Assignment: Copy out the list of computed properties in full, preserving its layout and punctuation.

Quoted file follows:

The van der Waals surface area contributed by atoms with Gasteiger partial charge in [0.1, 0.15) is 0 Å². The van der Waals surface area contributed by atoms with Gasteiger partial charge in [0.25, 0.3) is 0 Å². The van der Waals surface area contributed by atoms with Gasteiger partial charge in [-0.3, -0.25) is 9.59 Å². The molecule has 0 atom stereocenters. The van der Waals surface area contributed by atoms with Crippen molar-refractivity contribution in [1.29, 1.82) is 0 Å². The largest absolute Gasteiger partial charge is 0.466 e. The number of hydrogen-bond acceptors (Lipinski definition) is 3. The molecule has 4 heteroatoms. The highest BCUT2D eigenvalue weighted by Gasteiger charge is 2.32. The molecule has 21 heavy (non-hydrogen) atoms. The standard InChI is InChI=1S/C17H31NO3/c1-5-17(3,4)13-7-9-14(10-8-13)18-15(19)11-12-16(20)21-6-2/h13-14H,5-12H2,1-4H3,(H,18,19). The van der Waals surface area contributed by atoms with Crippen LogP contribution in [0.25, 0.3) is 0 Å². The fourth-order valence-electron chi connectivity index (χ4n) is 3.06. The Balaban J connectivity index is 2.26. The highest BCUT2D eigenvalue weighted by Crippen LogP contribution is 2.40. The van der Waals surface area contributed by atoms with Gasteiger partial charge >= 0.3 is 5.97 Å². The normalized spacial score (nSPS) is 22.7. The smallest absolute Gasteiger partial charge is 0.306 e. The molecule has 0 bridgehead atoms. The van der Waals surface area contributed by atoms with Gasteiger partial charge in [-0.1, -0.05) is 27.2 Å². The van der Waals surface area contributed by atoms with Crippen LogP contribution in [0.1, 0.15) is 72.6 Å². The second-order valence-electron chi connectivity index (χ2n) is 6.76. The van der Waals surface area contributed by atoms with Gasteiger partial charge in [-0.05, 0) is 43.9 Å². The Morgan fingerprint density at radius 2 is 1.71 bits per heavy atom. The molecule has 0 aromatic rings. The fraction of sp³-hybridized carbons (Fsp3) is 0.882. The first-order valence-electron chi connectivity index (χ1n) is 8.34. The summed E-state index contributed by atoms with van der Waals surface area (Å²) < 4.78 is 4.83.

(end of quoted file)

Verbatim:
The van der Waals surface area contributed by atoms with Gasteiger partial charge in [0.1, 0.15) is 0 Å². The van der Waals surface area contributed by atoms with Gasteiger partial charge in [0.25, 0.3) is 0 Å². The van der Waals surface area contributed by atoms with Gasteiger partial charge in [-0.3, -0.25) is 9.59 Å². The molecule has 0 atom stereocenters. The van der Waals surface area contributed by atoms with Crippen molar-refractivity contribution in [1.29, 1.82) is 0 Å². The largest absolute Gasteiger partial charge is 0.466 e. The number of hydrogen-bond acceptors (Lipinski definition) is 3. The molecule has 4 heteroatoms. The highest BCUT2D eigenvalue weighted by Gasteiger charge is 2.32. The molecule has 21 heavy (non-hydrogen) atoms. The standard InChI is InChI=1S/C17H31NO3/c1-5-17(3,4)13-7-9-14(10-8-13)18-15(19)11-12-16(20)21-6-2/h13-14H,5-12H2,1-4H3,(H,18,19). The van der Waals surface area contributed by atoms with Crippen LogP contribution in [0.25, 0.3) is 0 Å². The fourth-order valence-electron chi connectivity index (χ4n) is 3.06. The Balaban J connectivity index is 2.26. The highest BCUT2D eigenvalue weighted by Crippen LogP contribution is 2.40. The van der Waals surface area contributed by atoms with Gasteiger partial charge >= 0.3 is 5.97 Å². The normalized spacial score (nSPS) is 22.7. The smallest absolute Gasteiger partial charge is 0.306 e. The molecule has 0 bridgehead atoms. The van der Waals surface area contributed by atoms with Gasteiger partial charge in [-0.1, -0.05) is 27.2 Å². The van der Waals surface area contributed by atoms with Crippen LogP contribution in [0.1, 0.15) is 72.6 Å². The second-order valence-electron chi connectivity index (χ2n) is 6.76. The van der Waals surface area contributed by atoms with Gasteiger partial charge in [-0.05, 0) is 43.9 Å². The Morgan fingerprint density at radius 2 is 1.71 bits per heavy atom. The molecule has 0 aromatic rings. The fraction of sp³-hybridized carbons (Fsp3) is 0.882. The first-order valence-electron chi connectivity index (χ1n) is 8.34. The summed E-state index contributed by atoms with van der Waals surface area (Å²) < 4.78 is 4.83.